There’s no shortage of charities that welcome donations to send to poorer communities in Africa and other parts of the world, The Sewing Machine Project being one of the largest. Just be aware that donating items isn’t an excuse to fob off old, useless equipment on someone else. Before you make your donation, make sure the machine is in good working order and satisfies the following conditions:
If you want to share in The Sewing Machine Project’s mission to create partnerships, strengthen the community, and inspire creativity, you can find a local drop-off location by visiting their website at https://thesewingmachineproject.org/.
If you’d prefer, you can ship it by mail to the following address:
The Sewing Machine Project
112 Owen Road Box 6245
Monona, WI 53716
Before you even consider donating your used sewing machine, make sure it’s fully functioning. No one’s going to want a machine that doesn’t work, and that includes charities.
If it’s in good working condition, portable, and has all the necessary cables and manuals, check whether you have a local charity reseller, such as Goodwill or the Salvation Army, that’s happy to accept donations.
Otherwise, you might want to consider if your local community has any organizations, welfare cubs, or groups that would welcome the addition of an extra sewing machine for its members to use.
If you’ve got bundles of sewing fabrics going spare, why not put it to good use by donating it to a worthy cause?
Before you contact the charity, sort through the fabric to see what you have. It’s very likely the organization will want to know what kind of fabrics you have (some might even specify certain materials they will or won’t take), not to mention some reassurance that they won’t end up with a bag of old, dirty, musty smelling off-cuts.
Separate the different fabrics into piles based on color, size, and fabric type, and give each piece the once over to make sure it’s not stained or smelly.
Some charities and organizations that accept fabric donations offer collection, but most will ask that you bring the items to them directly. If you don’t have a car or can’t otherwise get to the location, let them know – they’ll usually manage to find a solution.
There’s no shortage of charitable organizations that welcome fabric donations. Some of the ideas you might like to try include:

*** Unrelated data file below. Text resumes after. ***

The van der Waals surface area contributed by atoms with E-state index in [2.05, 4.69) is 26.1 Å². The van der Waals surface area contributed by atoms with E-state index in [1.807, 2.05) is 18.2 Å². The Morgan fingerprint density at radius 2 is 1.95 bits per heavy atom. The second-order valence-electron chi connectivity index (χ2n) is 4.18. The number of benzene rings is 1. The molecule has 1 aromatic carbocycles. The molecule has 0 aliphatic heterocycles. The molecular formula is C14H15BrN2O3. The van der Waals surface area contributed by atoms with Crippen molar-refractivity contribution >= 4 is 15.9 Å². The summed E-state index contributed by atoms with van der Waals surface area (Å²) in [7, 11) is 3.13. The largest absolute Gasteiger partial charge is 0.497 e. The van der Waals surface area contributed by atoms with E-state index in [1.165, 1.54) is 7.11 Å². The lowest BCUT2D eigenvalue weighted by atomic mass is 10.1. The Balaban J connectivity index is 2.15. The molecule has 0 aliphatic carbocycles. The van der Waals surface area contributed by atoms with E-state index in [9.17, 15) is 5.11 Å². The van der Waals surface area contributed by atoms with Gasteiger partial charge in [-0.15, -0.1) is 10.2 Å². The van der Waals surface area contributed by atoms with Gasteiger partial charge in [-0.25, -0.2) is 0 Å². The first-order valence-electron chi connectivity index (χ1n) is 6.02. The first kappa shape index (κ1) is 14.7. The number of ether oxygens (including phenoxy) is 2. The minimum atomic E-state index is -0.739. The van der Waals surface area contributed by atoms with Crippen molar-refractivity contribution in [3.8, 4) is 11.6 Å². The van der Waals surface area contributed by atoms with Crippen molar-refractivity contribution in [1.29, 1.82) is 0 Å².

Assisted Living: Assisted living facilities often offer arts & crafts or sewing clubs, but their budgets are usually tight. Providing your fabrics are clean, they’re likely to lap up any donations.
Colleges: If your local college offers courses in art, design, fashion and performing arts, it’s very likely to be on the lookout for some good quality fabric for its students to use on their next project.
Churches and Church Groups: many churches and church groups are active in community-led fundraising, and usually welcome any donations that could be used for a future effort.
Girl Scouts, Boy Scouts, Girl Guides, etc.: Sewing is often taught as a ‘life skill’ at kid’s clubs like the scouts or guides – give them something to practice on by donating your old supplies.
Prisons: Many prisons offer programs to help inmates learn real-life skills. If sewing forms part of this, they’re likely to welcome your fabric donations with open arms.
Senior Centers: As senior centers are often underfunded, they’re usually very welcoming of any donations, including fabric.
Reuse/ Recycling Centers: Recycling centers usually keep the good stuff to one side so people can rifle through and take what they want. Although you won’t see where your donation ends up, it’s a great last resort if you’re struggling to find anyone else who’s willing to take it.
If you’ve got a stash of sewing patterns that you don’t use anymore, why not give them a second lease of life by donating them?
Providing the patterns are complete (double-check that all the pieces are still in the envelope – smaller pieces, in particular, have a habit of falling out), whole (tissue sewing patterns can be vulnerable to rips and tears), and clearly marked with the size (use a sticky note if you don’t want to mark the envelope), you’ll find Goodwill, the Salvation Army, 4-H sewing clubs and local sewing organizations all happy to accept your generosity.
If you have sewing threads you’d like to donate, sewing guilds are a great place to start. Kids clubs like the scouts and guides, senior citizen centers, rehab facilities, schools/ colleges, and prisons are also likely to welcome the idea of some free sewing materials. Other options to consider include:
Stitch for a Cause (www.stitchforacause.org) accepts almost every type of sewing material you can imagine, including sewing threads. If you have any spare batting, needles, fabric, yarn, or patterns, they’re unlikely to say no to any of those either.
Warm Up America accepts donations of most kinds of sewing materials, including thread, yarn, needles, and crochet hooks. The donations are then used by the organization’s volunteers to make handmade hats, afghans, and blankets for the vulnerable.